For the first time in history, two pig-primate chimeras were born alive in a lab. The two piglets died, however, within a week. The result is “discouraging” in the eyes of scientists who want to grow human organs in animals for transplants.
The Pig-Primate Chimeras Experiment
A science team at the State Key Laboratory of Stem Cell and Reproductive Biology in Beijing managed to inject primate stem cells into fertilized pig embryos. Surrogate sows received the embryos implants. Of all the 10 piglets born, two were live pig-primate chimeras.
Creating interspecies animals (chimeras) is not new cutting-edge technology. Nevertheless, this is the first time when full-term pig-monkey chimeras are brought to life. Featuring DNA from two distinct animals – a pig and a monkey in this case – the two chimeras looked like perfectly healthy piglets.
The novelty issue about them was that they had heart, liver, spleen, lung, and skin monkey cells. The monkey cells’ proportion in the piglets’ tissues was, however, small. According to the reports, the ratio was between 1:1000 and 1:10,000.
Why Are We Creating Pig-Primate Chimeras?
Because we have some ethical issues with the creation of half-human and half-pig creatures. In case you did not know, back in 2017, scientists in the United States experimented with pig-human chimeras to unspectacular results. Such cutting edge technology does not have the purpose to simulate an X Files episode or to breed mad scientists. The purpose of creating chimeras is to save humankind.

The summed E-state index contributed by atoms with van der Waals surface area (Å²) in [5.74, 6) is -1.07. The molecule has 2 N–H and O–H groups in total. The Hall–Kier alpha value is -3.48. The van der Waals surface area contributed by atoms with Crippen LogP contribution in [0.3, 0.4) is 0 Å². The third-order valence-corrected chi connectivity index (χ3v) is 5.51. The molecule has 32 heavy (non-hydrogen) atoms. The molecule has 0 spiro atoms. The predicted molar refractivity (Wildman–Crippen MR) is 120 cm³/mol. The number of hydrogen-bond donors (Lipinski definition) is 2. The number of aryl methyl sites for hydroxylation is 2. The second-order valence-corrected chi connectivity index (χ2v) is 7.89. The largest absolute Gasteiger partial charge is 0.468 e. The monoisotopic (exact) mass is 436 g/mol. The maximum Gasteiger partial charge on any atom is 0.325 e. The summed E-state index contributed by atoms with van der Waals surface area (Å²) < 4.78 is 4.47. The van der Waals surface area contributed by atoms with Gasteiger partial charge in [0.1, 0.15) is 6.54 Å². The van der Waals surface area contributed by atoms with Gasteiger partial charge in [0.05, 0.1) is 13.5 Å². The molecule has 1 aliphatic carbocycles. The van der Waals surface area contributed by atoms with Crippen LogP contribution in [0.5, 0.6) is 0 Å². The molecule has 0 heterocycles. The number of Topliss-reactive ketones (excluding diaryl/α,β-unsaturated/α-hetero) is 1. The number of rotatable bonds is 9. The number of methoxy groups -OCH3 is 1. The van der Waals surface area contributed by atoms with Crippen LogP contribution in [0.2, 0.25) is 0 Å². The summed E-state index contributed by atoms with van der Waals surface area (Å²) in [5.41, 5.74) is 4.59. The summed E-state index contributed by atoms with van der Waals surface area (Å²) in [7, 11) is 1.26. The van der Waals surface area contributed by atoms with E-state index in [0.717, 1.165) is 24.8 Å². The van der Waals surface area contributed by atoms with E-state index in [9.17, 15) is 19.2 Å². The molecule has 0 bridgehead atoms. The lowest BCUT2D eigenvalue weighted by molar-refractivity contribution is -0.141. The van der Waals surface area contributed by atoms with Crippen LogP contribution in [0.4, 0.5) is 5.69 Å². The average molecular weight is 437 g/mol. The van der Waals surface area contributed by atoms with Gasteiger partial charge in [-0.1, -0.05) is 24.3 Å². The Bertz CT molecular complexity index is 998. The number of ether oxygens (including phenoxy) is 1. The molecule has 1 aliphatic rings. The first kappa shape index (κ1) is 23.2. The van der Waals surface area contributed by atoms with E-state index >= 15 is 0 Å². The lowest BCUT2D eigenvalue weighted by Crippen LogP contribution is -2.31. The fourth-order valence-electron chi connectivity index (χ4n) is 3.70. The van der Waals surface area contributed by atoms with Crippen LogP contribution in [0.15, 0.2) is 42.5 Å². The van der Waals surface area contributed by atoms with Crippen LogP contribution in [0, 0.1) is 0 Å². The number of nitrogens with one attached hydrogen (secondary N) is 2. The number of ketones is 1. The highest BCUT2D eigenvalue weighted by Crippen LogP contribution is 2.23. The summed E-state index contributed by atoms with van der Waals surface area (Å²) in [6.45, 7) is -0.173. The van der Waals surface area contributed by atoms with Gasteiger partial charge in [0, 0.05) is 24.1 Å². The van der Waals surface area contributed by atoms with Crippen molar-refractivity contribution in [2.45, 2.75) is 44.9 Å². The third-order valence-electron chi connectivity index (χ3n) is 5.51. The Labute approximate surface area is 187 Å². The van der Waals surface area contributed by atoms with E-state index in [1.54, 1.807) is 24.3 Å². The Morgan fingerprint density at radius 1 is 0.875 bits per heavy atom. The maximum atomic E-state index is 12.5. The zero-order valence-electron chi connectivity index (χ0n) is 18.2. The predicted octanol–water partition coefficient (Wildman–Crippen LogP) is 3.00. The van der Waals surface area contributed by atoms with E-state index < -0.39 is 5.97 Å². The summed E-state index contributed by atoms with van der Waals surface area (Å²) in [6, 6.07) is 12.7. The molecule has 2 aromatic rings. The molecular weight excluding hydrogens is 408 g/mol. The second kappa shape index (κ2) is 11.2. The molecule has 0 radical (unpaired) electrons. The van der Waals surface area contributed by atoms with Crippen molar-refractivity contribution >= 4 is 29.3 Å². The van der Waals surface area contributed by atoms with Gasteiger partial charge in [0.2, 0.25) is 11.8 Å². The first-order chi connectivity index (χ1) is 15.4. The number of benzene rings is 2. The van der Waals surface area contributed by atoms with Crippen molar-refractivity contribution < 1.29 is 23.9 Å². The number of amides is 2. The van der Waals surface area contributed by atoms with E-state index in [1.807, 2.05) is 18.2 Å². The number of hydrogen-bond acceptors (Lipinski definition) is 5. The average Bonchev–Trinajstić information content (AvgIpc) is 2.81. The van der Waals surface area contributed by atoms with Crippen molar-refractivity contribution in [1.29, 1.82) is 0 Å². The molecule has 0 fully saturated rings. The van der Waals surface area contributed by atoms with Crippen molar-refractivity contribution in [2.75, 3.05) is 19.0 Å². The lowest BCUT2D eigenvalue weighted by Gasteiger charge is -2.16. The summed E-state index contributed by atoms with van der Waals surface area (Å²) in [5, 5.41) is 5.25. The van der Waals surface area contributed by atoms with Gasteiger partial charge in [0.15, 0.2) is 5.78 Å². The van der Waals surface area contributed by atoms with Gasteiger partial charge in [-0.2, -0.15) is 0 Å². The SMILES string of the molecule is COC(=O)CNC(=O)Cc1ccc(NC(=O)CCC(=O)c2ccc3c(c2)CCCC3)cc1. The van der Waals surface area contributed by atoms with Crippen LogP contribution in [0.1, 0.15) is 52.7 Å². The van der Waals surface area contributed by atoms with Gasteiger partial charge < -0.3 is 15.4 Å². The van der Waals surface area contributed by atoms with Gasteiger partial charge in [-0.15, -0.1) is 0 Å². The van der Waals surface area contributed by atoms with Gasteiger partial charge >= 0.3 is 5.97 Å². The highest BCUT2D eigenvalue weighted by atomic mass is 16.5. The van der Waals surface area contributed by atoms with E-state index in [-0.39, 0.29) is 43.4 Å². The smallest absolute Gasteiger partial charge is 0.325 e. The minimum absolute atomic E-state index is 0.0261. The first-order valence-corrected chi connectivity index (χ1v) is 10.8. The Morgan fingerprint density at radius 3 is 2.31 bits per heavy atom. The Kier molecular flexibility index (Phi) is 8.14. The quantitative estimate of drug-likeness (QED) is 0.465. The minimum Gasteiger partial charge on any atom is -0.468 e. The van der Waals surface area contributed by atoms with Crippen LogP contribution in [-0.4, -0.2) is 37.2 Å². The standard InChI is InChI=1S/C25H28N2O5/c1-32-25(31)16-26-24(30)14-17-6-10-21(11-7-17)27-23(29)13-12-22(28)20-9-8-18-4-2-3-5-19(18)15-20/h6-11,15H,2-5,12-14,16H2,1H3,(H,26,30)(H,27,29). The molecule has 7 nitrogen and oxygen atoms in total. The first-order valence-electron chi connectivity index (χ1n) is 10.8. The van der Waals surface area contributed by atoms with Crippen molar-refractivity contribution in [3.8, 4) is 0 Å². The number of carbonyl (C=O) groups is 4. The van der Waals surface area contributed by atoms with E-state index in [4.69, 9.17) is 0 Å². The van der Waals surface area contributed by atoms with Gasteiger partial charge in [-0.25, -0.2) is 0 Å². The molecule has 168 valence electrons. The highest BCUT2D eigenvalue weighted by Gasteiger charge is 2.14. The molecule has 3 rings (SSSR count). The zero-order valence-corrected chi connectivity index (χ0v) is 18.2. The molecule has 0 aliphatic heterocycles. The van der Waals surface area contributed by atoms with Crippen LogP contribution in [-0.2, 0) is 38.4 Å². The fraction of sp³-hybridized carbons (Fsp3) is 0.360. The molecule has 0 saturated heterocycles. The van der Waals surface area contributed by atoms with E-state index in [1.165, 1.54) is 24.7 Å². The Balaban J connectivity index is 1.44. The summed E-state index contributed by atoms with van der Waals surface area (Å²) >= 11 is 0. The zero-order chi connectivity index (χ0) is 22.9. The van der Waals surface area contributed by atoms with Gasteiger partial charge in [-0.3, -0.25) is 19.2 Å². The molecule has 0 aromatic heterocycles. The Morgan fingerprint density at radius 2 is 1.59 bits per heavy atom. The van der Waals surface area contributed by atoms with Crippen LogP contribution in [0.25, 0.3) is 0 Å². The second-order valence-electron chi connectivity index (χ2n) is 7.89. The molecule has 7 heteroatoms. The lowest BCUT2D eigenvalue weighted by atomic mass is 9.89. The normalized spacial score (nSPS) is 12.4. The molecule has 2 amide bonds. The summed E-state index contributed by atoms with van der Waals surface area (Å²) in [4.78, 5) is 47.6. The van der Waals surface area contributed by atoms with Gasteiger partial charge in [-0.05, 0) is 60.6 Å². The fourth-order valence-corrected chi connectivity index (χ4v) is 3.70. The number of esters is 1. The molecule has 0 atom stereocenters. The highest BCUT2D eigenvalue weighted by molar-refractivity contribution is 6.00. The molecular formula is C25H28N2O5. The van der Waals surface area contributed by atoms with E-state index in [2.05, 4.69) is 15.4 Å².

The idea behind these experiments is to create human organs (inside healthy animals) that can take a safe and fast route to the organ transplant system.
Results Have to Wait
Unfortunately, we are still far away from such goals. While scientists managed to create mice with rat pancreases, the pig-primate chimeras died within the week. Tang Hai, the lead researcher, admits that they do not know exactly why the piglets couldn’t make it. However, the team suspects it was the in vitro fertilization rather than the chimerism itself. In pigs, IVF does not work as well as it does in humans. Since all the experimental piglets died (not only the chimeras), it is a fair assumption that the IVF is to blame.
The Chinese scientists don’t want to throw the towel just yet. They want to repeat the experiment by using a higher proportion of monkey cells. If they succeed and the piglets live, the next step would be to create pig-primate chimeras where the pigs have one organ composed almost entirely of monkey cells.
Not Impressive, But Rather Discouraging
Ethical issues aside, the scientific community wanted to see more significant results. It didn’t. Some experts think we will never be able to grow viable organs for transplantation by creating human-animal chimeras.
Biologist Paul Knoepfler at the University of California, Davis, told News Scientist
Given the extremely low chimeric efficiency and the deaths of all the animals, I actually see this as fairly discouraging.
How Far Are We from Human-Animal Chimeras?
Given the fact that human-monkey chimeras are currently a work in progress in China, we want to see the published results first. Nevertheless, the pig-primate chimeras failed experiment should not become an obstacle in scientific research, experts agree. Along with tissue engineering, reviving dead organs, and other cutting-edge medical technologies and experiments, the creation of chimeras could prolong and save human lives.
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